Voluntary carbon trading: potential for community forestry projects in India
climate, forestry, food, farmers
Voluntary carbon markets, such as the Chicago Climate Exchange (CCX), were worth $90 million in 2006. This paper finds that community forestry interventions of three organizations in India are eligible to sell carbon sequestration credits on CCX. Their combined annual sequestration potential is 104,427 tons of carbon dioxide (tCO2), worth $417,708 at 2007 prices. Although this value will be difficult to realize immediately, it indicates the potential for carbon sequestration to raise rural incomes in India. These benefits can be actualized by first linking small pilot projects with CCX and then scaling up operations. Projects will also need to reduce transaction costs to raise the shares of carbon revenue that farmers receive. The diversion of land to raise tree crops needs to be balanced with food security concerns. A potentially viable approach would be to take up carbon plantations on common lands with concerned agencies acting as a liaison between farmer groups and the market.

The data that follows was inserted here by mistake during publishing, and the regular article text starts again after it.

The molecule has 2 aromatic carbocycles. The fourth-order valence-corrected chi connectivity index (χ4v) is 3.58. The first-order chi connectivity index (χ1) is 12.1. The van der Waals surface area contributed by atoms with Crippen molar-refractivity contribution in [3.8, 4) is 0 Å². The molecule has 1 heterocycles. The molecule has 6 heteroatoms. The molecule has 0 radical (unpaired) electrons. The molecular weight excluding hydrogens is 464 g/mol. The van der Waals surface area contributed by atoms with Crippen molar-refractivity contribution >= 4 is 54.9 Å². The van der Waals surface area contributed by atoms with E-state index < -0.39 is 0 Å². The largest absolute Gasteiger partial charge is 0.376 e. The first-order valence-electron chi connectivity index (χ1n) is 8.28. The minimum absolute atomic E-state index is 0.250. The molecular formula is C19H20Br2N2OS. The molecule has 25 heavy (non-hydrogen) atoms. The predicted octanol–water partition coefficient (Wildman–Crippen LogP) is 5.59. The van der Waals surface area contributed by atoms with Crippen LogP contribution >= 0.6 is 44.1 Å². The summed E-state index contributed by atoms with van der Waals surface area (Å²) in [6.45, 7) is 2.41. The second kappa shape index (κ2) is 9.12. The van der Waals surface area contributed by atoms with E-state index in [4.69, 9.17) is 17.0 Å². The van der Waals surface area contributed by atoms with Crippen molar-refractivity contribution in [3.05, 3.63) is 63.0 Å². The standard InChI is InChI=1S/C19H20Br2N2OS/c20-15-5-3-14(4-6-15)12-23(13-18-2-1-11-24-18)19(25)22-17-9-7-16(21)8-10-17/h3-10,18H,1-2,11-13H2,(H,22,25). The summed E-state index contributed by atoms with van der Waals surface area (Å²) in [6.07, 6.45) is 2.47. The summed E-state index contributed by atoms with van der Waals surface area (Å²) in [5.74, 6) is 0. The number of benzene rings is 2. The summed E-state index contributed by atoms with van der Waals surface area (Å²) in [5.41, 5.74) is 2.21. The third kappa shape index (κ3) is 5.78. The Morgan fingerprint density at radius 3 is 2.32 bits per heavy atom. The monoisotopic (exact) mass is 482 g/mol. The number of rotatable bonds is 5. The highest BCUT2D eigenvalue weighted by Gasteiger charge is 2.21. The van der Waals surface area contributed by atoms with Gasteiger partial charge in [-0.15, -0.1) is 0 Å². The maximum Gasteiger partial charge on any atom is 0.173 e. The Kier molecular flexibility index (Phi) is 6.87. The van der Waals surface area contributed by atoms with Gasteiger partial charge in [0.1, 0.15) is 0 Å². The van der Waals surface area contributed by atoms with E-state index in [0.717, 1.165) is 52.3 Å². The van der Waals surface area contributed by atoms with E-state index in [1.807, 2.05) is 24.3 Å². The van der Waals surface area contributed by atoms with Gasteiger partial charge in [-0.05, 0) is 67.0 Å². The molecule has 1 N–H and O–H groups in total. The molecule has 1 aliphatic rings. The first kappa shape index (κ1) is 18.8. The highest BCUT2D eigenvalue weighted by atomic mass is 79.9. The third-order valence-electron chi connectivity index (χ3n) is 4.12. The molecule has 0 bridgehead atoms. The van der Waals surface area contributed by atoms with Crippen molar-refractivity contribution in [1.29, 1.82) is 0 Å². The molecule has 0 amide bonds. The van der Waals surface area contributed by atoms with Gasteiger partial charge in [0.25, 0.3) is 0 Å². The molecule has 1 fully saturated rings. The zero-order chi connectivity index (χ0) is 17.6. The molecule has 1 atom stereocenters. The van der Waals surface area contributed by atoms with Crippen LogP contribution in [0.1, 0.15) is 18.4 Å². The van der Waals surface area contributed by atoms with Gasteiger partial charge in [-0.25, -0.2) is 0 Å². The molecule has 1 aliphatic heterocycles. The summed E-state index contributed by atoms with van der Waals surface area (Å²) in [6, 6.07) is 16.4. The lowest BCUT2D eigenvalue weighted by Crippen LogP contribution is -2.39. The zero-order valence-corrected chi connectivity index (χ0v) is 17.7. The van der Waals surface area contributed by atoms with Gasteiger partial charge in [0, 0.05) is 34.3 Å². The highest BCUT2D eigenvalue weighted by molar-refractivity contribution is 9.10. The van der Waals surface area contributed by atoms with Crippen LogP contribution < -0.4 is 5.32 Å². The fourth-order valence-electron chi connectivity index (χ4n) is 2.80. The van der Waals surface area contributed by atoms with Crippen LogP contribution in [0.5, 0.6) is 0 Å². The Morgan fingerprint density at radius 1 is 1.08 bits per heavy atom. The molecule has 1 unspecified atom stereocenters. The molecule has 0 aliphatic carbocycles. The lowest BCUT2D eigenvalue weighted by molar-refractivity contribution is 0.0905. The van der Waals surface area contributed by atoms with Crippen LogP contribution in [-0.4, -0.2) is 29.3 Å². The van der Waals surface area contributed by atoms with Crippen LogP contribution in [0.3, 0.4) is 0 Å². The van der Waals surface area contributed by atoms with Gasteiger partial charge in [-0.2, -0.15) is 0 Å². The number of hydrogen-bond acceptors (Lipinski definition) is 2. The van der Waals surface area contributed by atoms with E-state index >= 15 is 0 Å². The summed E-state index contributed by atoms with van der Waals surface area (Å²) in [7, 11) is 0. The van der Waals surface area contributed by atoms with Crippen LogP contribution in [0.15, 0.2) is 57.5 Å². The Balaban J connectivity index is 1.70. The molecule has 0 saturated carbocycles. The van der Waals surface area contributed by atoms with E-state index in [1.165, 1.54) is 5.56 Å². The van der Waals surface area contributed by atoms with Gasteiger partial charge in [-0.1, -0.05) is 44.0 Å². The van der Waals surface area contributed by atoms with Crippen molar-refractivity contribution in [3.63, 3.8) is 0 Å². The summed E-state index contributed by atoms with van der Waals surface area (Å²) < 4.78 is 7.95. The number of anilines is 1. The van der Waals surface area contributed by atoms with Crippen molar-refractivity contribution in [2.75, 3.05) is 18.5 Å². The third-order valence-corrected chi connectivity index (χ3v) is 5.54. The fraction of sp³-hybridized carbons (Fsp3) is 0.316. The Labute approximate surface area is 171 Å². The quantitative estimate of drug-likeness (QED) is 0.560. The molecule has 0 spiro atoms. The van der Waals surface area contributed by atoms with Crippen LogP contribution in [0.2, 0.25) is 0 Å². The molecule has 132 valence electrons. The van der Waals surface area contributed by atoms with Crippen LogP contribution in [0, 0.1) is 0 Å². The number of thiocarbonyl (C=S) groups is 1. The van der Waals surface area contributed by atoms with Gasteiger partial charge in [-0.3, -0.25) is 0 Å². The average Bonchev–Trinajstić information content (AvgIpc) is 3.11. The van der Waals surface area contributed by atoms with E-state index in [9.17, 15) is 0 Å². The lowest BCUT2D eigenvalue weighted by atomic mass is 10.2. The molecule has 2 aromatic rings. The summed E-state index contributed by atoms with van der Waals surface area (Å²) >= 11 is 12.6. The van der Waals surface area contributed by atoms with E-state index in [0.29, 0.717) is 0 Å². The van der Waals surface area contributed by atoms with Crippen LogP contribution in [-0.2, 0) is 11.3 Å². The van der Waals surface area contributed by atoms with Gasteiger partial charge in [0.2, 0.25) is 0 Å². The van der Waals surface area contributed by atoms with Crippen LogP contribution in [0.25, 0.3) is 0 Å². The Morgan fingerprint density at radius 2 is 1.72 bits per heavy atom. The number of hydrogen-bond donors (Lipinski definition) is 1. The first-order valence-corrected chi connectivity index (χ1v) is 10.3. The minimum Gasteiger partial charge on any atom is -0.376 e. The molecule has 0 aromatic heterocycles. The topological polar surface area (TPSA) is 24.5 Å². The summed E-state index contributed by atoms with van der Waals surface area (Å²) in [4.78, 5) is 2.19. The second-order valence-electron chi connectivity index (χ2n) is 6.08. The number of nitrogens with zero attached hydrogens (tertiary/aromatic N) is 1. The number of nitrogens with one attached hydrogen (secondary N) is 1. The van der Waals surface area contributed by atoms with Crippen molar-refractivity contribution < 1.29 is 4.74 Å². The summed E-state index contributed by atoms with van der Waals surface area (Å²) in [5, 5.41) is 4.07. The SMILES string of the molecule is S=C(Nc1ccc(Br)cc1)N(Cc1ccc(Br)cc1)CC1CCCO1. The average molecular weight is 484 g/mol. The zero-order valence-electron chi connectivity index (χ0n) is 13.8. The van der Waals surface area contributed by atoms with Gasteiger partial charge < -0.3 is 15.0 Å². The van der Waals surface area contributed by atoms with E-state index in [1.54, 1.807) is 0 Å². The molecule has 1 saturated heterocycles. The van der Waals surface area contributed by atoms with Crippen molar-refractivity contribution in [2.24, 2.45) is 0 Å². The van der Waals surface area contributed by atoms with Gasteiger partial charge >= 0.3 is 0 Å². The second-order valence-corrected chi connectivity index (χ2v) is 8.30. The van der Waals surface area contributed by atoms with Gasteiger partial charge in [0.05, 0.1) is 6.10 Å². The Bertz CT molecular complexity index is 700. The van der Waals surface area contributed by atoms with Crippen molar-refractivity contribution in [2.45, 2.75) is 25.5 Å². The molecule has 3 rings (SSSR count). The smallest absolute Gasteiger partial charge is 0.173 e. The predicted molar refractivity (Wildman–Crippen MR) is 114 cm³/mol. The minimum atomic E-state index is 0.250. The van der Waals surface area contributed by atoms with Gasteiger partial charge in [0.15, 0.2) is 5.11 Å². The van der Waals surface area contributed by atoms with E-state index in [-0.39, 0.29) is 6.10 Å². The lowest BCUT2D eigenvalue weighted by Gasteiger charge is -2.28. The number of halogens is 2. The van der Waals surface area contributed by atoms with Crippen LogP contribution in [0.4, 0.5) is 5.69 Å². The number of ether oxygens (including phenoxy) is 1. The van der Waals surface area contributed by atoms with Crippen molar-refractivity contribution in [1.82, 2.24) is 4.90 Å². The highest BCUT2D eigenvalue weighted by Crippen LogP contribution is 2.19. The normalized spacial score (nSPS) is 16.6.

Jindal, Rohit, John Kerr, and Shailesh Nagar. "Voluntary Carbon Trading: Potential for Community Forestry Projects in India." Asia-Pacific Development Journal 14, no. 2 (2007): 107-126. http://www.unescap.org/resources/asia-pacific-development-journal-vol-14-no2-december-2007.
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